Notes from An Alien

~ Explorations In Reading, Writing & Publishing ~

The Future of Reading . . .

There’s so much in the press about Reading; but, most of it pretends it’s about Publishing… 

Future of Reading

Image courtesy of guillermo ossa ~

Will digital kill print?

Will self-publishing kill the traditional houses?

And, all the authors feel compelled to share their opinions—opinions only since hard facts in the realm of books are so difficult to find

Of course, the prevailing opinion is that readers are consumers and authors must feed that consumption.

What’s happened to authors as Unique Creators and Readers as the Most Privileged People on the planet?

Things are so frenzied that even my attempt to introduce what I want to share in this post has almost slipped away from me

I’ve covered the Reading-Writing-Publishing Beat for nearly eight years and the Subject Index Links in the left side-bar clearly show what I’ve felt most compelled to explore.

Amongst the over 2,300 posts, certain major topics loom large, like Writer’s Resources and Self-Publishing and Reading and Author Interviews.

And, the most numerous group of posts are tagged Notes from An Alien

Not merely because that’s the name of the novel I wrote that will always be free.

It’s also because of what that novel says about our world; and, more importantly, that the words “Notes from An Alien” most perfectly describe me and what I’ve tried to do in this blog—find some sense in what’s happening in the Book World as our civilization goes through the biggest transformation humanity has ever faced

So, peripatetic introduction having been spun out, consider the Future of Reading through the lens of an article in Publishing Perspectives from the London Book Fair—LBF’s Digital Minds: The Golden Age or End of the Book?

A few snippets:

“…in a roundtable discussion that ended the day, a question was posed by Random House’s Dan Franklin that seemed to summarize the philosophical bent of the day. ‘Is this a golden age for publishing or the end of the era of the book?’”

“’It’s the beginning of a change in readership’, replied Dominique Raccah.”

“’It’s the golden age for the access to stories’, said author Nick Harkaway.”

“’It’s the beginning of a new age for the author’, says Kobo’s Michael Tamblyn.”

My comments:

Certainly, books need authors to write them and some method of publishing them; but, Readers (not “readership”) are the reason for books.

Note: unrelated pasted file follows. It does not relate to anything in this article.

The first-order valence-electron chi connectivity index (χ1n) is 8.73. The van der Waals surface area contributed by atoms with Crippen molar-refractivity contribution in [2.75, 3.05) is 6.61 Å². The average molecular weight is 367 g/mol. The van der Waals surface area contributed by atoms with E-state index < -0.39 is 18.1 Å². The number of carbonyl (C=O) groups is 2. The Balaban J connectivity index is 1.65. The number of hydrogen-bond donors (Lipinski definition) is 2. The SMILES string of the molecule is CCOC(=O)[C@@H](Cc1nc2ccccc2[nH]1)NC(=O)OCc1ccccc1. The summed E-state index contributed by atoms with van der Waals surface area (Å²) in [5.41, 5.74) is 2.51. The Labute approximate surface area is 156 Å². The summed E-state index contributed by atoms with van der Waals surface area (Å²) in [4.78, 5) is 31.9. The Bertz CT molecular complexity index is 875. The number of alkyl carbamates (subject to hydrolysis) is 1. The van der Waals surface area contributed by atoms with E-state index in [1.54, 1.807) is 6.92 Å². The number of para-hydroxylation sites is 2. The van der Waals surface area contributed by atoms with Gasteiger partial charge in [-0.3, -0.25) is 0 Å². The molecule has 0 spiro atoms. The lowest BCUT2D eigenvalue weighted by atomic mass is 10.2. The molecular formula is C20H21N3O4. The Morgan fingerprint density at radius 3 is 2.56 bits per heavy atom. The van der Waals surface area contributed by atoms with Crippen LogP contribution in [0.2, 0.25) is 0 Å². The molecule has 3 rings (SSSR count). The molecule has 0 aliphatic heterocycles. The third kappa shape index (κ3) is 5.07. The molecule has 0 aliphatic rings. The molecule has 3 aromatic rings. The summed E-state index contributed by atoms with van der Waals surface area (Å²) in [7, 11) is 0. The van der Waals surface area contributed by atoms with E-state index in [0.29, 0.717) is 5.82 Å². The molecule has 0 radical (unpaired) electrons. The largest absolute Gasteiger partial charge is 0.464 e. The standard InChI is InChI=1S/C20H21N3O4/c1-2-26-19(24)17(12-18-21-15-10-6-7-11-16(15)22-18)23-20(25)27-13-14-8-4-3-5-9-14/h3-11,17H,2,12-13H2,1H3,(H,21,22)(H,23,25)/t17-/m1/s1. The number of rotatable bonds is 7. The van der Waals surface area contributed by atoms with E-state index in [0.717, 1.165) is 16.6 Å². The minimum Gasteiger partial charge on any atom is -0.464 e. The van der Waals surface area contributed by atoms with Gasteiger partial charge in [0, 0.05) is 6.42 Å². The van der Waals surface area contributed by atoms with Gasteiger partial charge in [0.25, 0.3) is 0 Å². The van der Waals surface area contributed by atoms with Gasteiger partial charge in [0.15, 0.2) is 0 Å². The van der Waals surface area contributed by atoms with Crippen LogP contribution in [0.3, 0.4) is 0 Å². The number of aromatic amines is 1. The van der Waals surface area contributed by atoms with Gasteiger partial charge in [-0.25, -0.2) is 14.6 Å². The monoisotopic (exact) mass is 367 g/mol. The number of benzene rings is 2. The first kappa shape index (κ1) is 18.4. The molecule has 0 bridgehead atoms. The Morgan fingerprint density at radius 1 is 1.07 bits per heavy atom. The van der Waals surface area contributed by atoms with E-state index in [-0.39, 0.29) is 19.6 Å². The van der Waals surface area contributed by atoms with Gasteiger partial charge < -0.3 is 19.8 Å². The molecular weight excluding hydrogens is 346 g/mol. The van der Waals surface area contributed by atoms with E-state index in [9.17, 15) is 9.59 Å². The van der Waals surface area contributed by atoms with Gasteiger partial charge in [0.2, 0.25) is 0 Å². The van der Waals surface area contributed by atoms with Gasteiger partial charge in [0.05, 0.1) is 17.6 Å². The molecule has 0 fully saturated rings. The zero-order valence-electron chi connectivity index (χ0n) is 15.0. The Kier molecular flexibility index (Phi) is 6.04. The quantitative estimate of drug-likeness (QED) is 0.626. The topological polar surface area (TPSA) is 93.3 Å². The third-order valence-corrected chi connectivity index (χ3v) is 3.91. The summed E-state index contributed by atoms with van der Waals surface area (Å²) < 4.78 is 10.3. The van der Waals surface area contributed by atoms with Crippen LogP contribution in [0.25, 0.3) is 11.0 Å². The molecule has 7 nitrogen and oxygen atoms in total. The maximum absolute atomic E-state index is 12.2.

Certainly, access to reading is opening up.

Certainly, one can hope authors are beginning to enter the New Age that’s dawning

Now, trying to keep the focus on Readers, let’s briefly explore an article about the UK head of Penguin Random House in The Guardian—Tom Weldon: ‘Some say publishing is in trouble. They are completely wrong’.

One snippet:

“While Amazon tempts browsers with recommendations based on their search history, Weldon thinks traditional publishers need something more personal. They have to get to know their readers: ‘Where do they hang out, what do they like, how do we talk to them?’ The company is still in the early stages of this process, but is seeking this ‘direct relationship with readers to tell them about the books they might fall in love with’.”

My comment:

Traditional publishing has been around for quite some time now Why are they still “in the early stages” of being concerned about a direct relationship with their readers?

Another article from The Guardian—Publishing: we can’t see the right track for all the digital platforms—has this:

“Last year, the Pew Research Centre, an independent think tank, reported that people under 30 were now reading more books than they were 10 years ago, and in more formats than ever before. We know this anecdotally, from experience. Step on to any bus, plane or train. A majority will be engrossed in the written word, in some form.”


There appears to be some hope for the Dear Reader; yet, I wonder if all the Access is providing a truly Valuable reading experience

And, what’s up with all this talk of bookstores disappearing?

Perhaps, it’s only certain kinds of bookstores?

I’ll leave you, my Dear Readers, with a bit of Refreshment:

Visit Parnassus Books, where the owner says some fascinating things, like:

“You may have heard the news that the independent bookstore is dead, that books are dead, that maybe even reading is dead—to which I say: Pull up a chair, friend. I have a story to tell.”

Read Parnassus’ online Literary Journal—and, have some fun. :-)
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